The positive side effect is the blacklisting of the Russian financial system, and now also Belarus. So far, European banks and entities have been lenient towards the Russian financial system, even though limited sanctions were already in place. Huge money laundering cases have taken place in the Union, involving Russian counterparties, mainly via the Baltic States. In the Den Danske Bank case, the anti-money laundering procedures regarding the non-resident portfolio of the Estonian branch were not properly applied. This mainly involved transactions of more than €200 billion between 2007 and 2015 between Russia, the UK and offshore financial centres. In the case of Swedbank, it concerned transactions in the Baltic subsidiaries of around 37 billion euros between 2014 and 2019. In the ABLV case, a small Latvian bank was liquidated by the ECB in 2018 for more than €37 billion. billion euros in criminal money laundering, mostly from Russian depositors. And this is probably only the tip of the iceberg, if we consider the Cypriot or Maltese constructions, or even the Wirecard affair.
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In the same vein, the ECB took responsibility by declaring Sberbank failing or likely to fail under the Single Supervisory Mechanism (SSM). Sberbank Europe, with its entity based in the Union, more specifically in Austria, and its subsidiaries in Slovenia and Croatia, suffered significant withdrawals of deposits and could not be recapitalized by the parent company, given the measures imposed on Russia. Sberbank, although excluded from the SWIFT ban, is Russia’s largest bank, and was also the largest Russian bank in the EU, with 13.6 billion in assets and nearly 4,000 employees. The ECB most likely already had doubts about this bank and took the opportunity to close it, however leaving a cost of 1 billion euros for the Austrian deposit guarantee fund. Other European subsidiaries of Sberbank outside the SSM, such as those in the Czech Republic, Hungary, as well as in the Balkans, are also being liquidated, as the Hungarian authorities are upset that they do not have assets to cover the losses. This is a question that comes up often in the debate on the consolidation of bank subsidiaries at European Union level.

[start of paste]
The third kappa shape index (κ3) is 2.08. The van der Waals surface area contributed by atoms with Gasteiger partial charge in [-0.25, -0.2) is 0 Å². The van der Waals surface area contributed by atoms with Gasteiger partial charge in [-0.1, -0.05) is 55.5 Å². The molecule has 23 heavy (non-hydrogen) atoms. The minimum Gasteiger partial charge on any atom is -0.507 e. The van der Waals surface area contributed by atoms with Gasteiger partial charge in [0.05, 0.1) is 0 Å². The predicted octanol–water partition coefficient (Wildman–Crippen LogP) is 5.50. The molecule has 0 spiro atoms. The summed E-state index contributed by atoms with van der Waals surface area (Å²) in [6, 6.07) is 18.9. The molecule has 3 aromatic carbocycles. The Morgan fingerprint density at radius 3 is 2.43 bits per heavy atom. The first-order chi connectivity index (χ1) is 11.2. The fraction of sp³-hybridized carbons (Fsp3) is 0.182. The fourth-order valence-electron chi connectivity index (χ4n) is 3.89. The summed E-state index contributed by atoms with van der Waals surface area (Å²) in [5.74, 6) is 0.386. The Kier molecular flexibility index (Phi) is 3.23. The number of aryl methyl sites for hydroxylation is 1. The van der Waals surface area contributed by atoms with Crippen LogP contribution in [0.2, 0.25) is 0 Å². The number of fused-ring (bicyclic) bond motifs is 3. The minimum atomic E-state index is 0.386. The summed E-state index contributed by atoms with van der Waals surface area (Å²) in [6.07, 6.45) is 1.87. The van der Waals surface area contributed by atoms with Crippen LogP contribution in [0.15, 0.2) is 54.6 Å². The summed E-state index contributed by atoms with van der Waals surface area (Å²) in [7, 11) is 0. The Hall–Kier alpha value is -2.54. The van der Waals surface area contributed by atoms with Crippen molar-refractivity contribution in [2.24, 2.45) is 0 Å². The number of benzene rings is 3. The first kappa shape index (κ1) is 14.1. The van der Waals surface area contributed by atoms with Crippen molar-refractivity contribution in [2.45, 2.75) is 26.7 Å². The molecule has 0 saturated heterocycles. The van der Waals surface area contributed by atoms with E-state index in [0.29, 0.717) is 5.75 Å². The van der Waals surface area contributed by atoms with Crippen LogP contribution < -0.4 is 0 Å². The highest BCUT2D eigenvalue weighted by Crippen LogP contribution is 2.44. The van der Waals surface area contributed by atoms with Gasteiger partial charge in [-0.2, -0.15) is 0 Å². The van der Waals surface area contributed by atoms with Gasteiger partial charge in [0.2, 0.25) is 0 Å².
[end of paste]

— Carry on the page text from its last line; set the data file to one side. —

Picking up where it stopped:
Given the evolution of this war, other measures will have to be taken. The exemption of two Russian banks, including the country’s largest, is a huge omission, making it easy to circumvent the SWIFT ban. Another form of evasion is the other existing forms of messaging and transactions such as, among others, the CBDC which is already used in some parts of the world. Therefore, multilevel and more proportionate action will be required, with fewer or no exceptions. It will also require diplomatic action involving other countries to limit circumvention. But the key is the Western world’s freezing of the international assets of the Russian Central Bank, large corporations and Russian individuals.